Sigh. I steeled myself for a spit-sprayed assault.

Nash, in his brown trousers and with his little paunch and wild eyes, is certainly intense, barely drawing breath as he delivers the story of his life as a square peg in a round hole (his birthplace Adelaide’s the hole) like an impassioned, bewildered plea for understanding. But there is no “wall”.

Even during the more hysterical moments in his story – the bit about his Mum’s spooky doll collection, his first encounter with Christian music, his existential breakdown in a potato factory – he takes you with him.

The “uncomfortable boy” schtick works: far from trying to escape, I wanted to take Trav home and show him my Star Wars toy collection. In a tiny space, his head virtually butting the ceiling, Nash pulled off a great show before a tiny but appreciative audience.

After a very slightly shaky start, it reached masterful heights. And it’s not hard to imagine him filling a room much, much, bigger.

Star rating: ****
Cathy Osmond – Herald Sun 2011

2011 Good Grief – Chortle

In this unapologetically autobiographical hour, Trav Nash explores his childhood to show how it helped form the adult he has become. For a debut show it certainly ticks all the boxes of appeal – high energy delivery, plenty of amusing lines, lots of interesting ideas – but it is the underlying logic that prevents it from being a brilliant show.

The main thrust of this performance is that Nash is a free spirit rebelling against his conservative parents; a noble and valid stance to take. He describes all the injustices that he had to endure, which in the eyes of a child were certainly huge, life changing issues. The problem is that revisiting these memories in hindsight, he still seems to have some resentment that time hasn’t eroded.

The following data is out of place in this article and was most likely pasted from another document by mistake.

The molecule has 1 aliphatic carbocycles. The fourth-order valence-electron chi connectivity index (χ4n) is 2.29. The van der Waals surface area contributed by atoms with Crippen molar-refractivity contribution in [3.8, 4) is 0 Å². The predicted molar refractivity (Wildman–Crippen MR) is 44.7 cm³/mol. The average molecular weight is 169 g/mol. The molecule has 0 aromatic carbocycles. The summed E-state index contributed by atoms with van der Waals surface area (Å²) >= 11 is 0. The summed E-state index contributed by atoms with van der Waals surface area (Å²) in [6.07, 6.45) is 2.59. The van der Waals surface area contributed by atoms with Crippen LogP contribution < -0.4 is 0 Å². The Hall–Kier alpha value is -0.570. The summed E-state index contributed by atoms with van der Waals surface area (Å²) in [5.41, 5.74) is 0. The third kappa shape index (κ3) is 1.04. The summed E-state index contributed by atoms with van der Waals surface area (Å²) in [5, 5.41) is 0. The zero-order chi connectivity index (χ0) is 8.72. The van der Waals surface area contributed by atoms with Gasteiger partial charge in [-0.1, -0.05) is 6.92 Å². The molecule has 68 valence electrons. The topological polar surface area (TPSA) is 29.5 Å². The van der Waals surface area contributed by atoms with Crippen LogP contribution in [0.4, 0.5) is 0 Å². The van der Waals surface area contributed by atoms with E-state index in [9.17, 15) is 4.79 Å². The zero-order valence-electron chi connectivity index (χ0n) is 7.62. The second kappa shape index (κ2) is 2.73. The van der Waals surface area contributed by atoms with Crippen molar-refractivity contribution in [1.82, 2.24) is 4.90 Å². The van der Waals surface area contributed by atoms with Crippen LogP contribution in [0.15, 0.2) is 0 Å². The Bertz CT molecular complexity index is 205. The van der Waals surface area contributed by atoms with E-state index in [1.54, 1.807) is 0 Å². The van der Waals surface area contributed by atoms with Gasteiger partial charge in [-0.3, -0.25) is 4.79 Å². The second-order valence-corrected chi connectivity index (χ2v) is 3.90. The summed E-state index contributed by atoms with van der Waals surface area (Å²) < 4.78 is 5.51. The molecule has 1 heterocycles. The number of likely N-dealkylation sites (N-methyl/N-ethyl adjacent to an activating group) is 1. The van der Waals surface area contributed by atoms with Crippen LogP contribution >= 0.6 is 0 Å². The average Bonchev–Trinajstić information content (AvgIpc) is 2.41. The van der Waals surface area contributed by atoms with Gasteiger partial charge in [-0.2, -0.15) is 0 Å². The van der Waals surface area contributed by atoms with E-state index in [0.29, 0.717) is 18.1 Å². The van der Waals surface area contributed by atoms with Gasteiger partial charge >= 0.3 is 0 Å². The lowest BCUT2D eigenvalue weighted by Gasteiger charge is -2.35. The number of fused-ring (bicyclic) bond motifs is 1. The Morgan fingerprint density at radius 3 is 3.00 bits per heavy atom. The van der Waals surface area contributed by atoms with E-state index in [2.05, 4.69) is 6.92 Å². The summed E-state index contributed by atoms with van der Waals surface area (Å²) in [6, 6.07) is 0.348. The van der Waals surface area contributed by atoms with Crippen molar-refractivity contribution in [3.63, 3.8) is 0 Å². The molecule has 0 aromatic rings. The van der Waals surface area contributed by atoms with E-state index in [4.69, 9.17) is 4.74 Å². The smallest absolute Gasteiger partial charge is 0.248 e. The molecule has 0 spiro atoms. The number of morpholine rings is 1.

While he attempts to pass himself off as a kooky character that makes mountains out of molehills – and there may be an inkling of irony behind his motives – he doesn’t quite push it far enough to allow us to suspend our disbelief. Instead he comes across as just a brat who had a comfortable life.

That said, he has created a show full of great ideas and engaging stories. Material covering the innocence of childhood provides plenty of nostalgic laughs as he references many familiar cultural items most people hold dear. His parent’s eccentricities are exaggerated to great effect and other authorities are given a cheeky retort.

He is a dynamic performer who has an air of over-eagerness about his delivery. This occasionally trips him up verbally but he manages to keep it together and get this production flowing smoothly. He gets so worked up that you can almost see steam pouring from his ears; it’s highly animated and amusing to watch but you may also feel concerned for his well-being.

Nash certainly has a way with words, using colourful analogies that take some lateral thinking to get your head around. He adds a touch of whimsy to his lines to exaggerate his observations to make them things of unique beauty.

There are meaningful messages about everyone getting along and striving for a sense of belonging running throughout the hour. These nudge the boundary of preaching at times but Nash’s enthusiastic cheerleading keeps us smiling.

Colin Flaherty
Chortle 2011

2011 Good Grief – Laugh Track

If every stand-up routine were as wildly verbose as the brick-of-anecdotes-to-your-face style of Melbourne comedian Trav Nash, one gets the sense the craft would either sky rocket to new heights of popularity or collapse like a sick dog in a gutter, saved for brave souls with insatiable appetites for loud and offbeat storytelling.

In his new show Good Grief Nash has finessed his charmingly geeky pop culture obsessed personality and matched it with the nous of a comedian clearly well practised in working small rooms that do not need (but always have) a microphone to project his booming voice, which is typically pitched somewhere between outrage, shock and bemusement. But it isn’t hard to picture Nash performing in big rooms in front of large and adoring audiences.

Nash begins Good Grief with the announcement that what we will see and hear will be all about — and for — himself. The audience have purchased entry into a one man counselling session in which the star of the show more or less identifies himself as both a rabid froth from the mouth fruitcake and the only person capable of rescuing his sanity.